Pride Plays

Edinburgh’s Traverse has long-championed new drama—indeed, the venue’s self-description is the simple goal of being “Scotland’s new writing theatre”. As a result, Traverse Theatre aims to give unheard writers access to its stages through either its own initiatives – such as flagship education project Class Act which, in 30 years, has developed more than 900 scripts – or cooperating with other theatre companies, including Glasgow’s world-famous A Play, A Pie, and a Pint.

If nothing else, these “Pride Plays” are excellent calling cards for everyone involved.

The specific focus of Pride Plays, according to Edinburgh-based co-producers Shift, was – is – “to give the stage to voices of a community who still feels underrepresented in Scottish theatre”. (The specific community they have in mind would appear to be LGBTQI+ identifying playwrights, clearly determined to legitimise the lived experiences of their peers.) These were, in one sense, nothing more than rehearsed readings, with scripts clearly held in the actors’ hands, performed on a stage empty except for a few chairs. Yet, thanks to skilled actors and focused direction, the results could still genuinely emotionally affect an audience.

Natalie McGrath’s We’ll Meet in Moscow was essentially a monologue about a Muscovite lesbian who finds true love while fleeing across Siberia. Although I found McGrath’s script on occasions too needlessly verbose, there were numerous subtle decisions by performer Rebecca Elise and director Connel Burnett which helped “sell” the central character’s loneliness, joy and determination within the wider context of LGBT+ oppression in Russia. In contrast, Katie Gartlan-Close’s Cocoon focused on two women, Randy and Sophie, whose marriage is fractured by the latter’s desperation for motherhood, and an unexpected opportunity during a supposed holiday train journey between Vancouver and Seattle.

Gartlan-Close isn’t afraid to use comedy as a means of punctuating the drama, something she has in common with Gabriella Sloss, whose 787 Blinks expertly explores the consequences of rape, women’s friendships, and positive relationships. In one sense it’s dramatically the strongest of these Pride Plays—somewhat ironic given that, bar one hint of bisexuality, the characters are presented as fundamentally heterosexual and cis-gendered. Dramatically, though, it's strong enough to slightly overshadow J D Stewart’s Elastic, which inventively (if not always clearly) explores the changing dynamics within a “ménage à trois” from the present day backwards in time.

If nothing else, these Pride Plays are excellent calling cards for everyone involved: not least directors Burnett, Laila Noble, Sarah Masson and Jo Rush. They successfully create emotive theatre with little more than some chairs and a cast of young, talented actors who must be congratulated, not least for successfully embodying a range of clearly delineated, yet nuanced characters—ensuring that these new playwrights are not just worth listening to, they need to be heard.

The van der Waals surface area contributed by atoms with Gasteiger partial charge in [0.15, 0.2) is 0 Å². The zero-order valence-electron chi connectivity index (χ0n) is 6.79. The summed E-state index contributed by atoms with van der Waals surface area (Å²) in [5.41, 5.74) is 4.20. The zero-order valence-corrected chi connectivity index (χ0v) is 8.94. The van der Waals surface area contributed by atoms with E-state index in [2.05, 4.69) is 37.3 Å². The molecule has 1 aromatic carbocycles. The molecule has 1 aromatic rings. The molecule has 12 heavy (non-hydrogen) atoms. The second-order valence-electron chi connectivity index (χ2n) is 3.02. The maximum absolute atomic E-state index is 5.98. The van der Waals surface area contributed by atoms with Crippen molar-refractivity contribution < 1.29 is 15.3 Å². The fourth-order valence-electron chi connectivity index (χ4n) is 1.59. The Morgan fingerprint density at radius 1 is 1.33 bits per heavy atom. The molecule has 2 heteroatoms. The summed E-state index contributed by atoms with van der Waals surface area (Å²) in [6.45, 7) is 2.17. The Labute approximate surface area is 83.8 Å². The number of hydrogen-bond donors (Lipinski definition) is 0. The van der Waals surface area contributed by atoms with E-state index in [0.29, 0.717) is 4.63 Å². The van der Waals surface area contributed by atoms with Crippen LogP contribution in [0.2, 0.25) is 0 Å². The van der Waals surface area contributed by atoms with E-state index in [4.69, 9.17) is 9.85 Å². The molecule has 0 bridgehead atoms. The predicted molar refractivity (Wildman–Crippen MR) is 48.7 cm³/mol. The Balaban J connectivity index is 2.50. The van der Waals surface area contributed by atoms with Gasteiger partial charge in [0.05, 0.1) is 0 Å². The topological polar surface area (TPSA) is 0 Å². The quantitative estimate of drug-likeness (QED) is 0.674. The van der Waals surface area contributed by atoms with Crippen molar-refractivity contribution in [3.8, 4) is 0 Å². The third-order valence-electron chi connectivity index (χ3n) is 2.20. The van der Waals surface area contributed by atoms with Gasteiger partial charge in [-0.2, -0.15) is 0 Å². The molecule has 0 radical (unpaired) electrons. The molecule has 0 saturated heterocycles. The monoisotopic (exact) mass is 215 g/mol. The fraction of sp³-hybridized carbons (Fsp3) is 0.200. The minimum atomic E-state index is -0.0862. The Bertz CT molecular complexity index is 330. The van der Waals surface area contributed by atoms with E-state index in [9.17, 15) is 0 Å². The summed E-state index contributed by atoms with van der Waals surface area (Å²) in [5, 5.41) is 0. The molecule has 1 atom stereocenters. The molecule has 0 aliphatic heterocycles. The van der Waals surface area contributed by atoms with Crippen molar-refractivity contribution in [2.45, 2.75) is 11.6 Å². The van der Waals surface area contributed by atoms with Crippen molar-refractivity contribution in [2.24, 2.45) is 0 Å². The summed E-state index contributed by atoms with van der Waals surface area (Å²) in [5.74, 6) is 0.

Reviews by Paul Fisher Cockburn


One of Two

Scottish Storytelling Centre

Moira in Lockdown

Laughing Horse @ Bar 50

Love and Sex on the Spectrum

Royal Lyceum Theatre

Mrs Puntila And Her Man Matti


Since you’re here…

… we have a small favour to ask. We don't want your money to support a hack's bar bill at Abattoir, but if you have a pound or two spare, we really encourage you to support a good cause. If this review has either helped you discover a gem or avoid a turkey, consider doing some good that will really make a difference.

You can donate to the charity of your choice, but if you're looking for inspiration, there are three charities we really like.

Mama Biashara
Kate Copstick’s charity, Mama Biashara, works with the poorest and most marginalised people in Kenya. They give grants to set up small, sustainable businesses that bring financial independence and security. That five quid you spend on a large glass of House White? They can save someone’s life with that. And the money for a pair of Air Jordans? Will take four women and their fifteen children away from a man who is raping them and into a new life with a moneymaking business for Mum and happiness for the kids.
Donate to Mama Biashara now

Theatre MAD
The Make A Difference Trust fights HIV & AIDS one stage at a time. Their UK and International grant-making strategy is based on five criteria that raise awareness, educate, and provide care and support for the most vulnerable in society. A host of fundraising events, including Bucket Collections, Late Night Cabarets, West End Eurovision, West End Bares and A West End Christmas continue to raise funds for projects both in the UK and Sub-Saharan Africa.
Donate to Theatre MAD now

Acting For Others
Acting for Others provides financial and emotional support to all theatre workers in times of need through the 14 member charities. During the COVID-19 crisis Acting for Others have raised over £1.7m to support theatre workers affected by the pandemic.
Donate to Acting For Others now



The Blurb

Scotland's first ever LGBTQI+ playwright festival returns to Scotland's New Writing Theatre as part of LGBT History Month, continuing to give the stage to voices of a community who still feels underrepresented in Scottish theatre. Over two evenings: "We'll Meet in Moscow" by Natalie McGrath; "Cocoon" by Katie Gartlan-Close; "787 Blinks" by Gabriella Sloss; and "Elastic" by J D Stewart.

Most Popular See More

Grease the Musical

From £20.00

More Info

Find Tickets


From £24.00

More Info

Find Tickets

The Book of Mormon

From £24.00

More Info

Find Tickets

The Lion King

From £25.00

More Info

Find Tickets

The Play That Goes Wrong

From £15.00

More Info

Find Tickets

Mary Poppins

From £24.00

More Info

Find Tickets